$24.3 million expansion pegged for Surrey courthouse

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Image: Government of British Columbia

A major $24.3-million facility expansion is planned for the Surrey courthouse, the busiest provincial court location, the provincial government announced today.

The new building wing will consist of three additional courtrooms and two hearing rooms to provide justice officials with more capacity to exercise Surrey’s growing criminal caseload, which is the largest in the province.

“I welcome the news of the proposed expansion to the Surrey Courthouse,” said B.C. Provincial Court Chief Judge Thomas Crabtree in a release. “This increase in capacity, coupled with additional judicial appointments to preside in the new courtrooms, will enhance the court’s ability to provide timely access to justice for the people of Surrey and the adjoining municipalities served by this facility.”

Construction on the expansion is scheduled to begin in early-2016 for a late-2017 opening. Additional judges and staff will be needed to staff the new courtrooms.

The Surrey courthouse first opened in 1991 when the municipality’s population was about 210,000 people. Since then, Surrey’s population has bloomed to over 500,000 and another 300,000 is expected over the next 30 years.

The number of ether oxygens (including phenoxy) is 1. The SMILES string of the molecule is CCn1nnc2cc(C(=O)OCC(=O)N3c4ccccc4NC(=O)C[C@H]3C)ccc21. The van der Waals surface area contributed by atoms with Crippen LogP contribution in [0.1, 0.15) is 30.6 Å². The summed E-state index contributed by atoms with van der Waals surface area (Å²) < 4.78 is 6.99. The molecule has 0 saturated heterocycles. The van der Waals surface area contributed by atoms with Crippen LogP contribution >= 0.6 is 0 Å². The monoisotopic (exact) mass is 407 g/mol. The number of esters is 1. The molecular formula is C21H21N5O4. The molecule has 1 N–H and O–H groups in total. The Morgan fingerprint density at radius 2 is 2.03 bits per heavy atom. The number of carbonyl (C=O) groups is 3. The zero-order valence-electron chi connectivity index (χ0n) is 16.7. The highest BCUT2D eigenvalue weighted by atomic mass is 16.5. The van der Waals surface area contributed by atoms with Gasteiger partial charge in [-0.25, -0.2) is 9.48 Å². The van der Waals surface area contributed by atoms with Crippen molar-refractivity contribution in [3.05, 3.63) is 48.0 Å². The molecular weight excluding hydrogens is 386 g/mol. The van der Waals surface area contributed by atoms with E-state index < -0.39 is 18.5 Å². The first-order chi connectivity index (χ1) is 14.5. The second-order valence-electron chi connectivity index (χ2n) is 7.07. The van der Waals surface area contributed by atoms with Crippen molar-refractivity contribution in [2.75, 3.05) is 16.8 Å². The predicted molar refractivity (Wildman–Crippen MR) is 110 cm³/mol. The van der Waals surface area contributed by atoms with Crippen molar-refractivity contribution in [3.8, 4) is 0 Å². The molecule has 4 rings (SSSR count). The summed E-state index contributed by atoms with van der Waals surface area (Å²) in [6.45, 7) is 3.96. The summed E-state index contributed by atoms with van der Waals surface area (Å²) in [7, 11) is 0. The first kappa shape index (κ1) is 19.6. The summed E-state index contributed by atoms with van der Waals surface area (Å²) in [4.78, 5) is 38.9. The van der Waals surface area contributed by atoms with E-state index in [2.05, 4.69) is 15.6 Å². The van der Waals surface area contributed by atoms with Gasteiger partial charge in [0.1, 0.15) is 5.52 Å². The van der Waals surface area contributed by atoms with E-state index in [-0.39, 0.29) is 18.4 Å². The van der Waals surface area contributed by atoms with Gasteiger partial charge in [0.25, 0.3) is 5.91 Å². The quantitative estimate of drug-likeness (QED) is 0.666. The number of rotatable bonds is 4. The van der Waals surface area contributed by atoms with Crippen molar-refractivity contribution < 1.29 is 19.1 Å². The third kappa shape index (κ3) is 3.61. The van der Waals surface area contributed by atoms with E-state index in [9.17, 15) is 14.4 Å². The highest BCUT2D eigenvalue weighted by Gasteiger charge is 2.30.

“Government recognizes the pressures on courthouse facilities resulting from the rapid growth of the lower Fraser Valley’s population,” said Attorney General and Minister of Justice Suzanne Anton.

In the 2013 to 2014 fiscal year, the courthouse initiated over 15,500 new provincial court cases and had more than 92,300 provincial court appearances and nearly 15,000 court session hours. About 80 per cent of Surrey’s new cases were criminal court cases.

As of last year, the courtrooms were operating at 103 per cent capacity, which means longer-than-average sitting days.

In addition to the courthouse, Anton also revealed her plan to create an Integrated Services Network that will be managed by the City of Surrey. The network is designed to be a hub for all agencies involved with programs and services that combat Surrey’s crime issues.

This includes combining the administrative offices of the justice, health and social service agencies under one roof at Surrey’s old City Hall, which is located at the courthouse complex.

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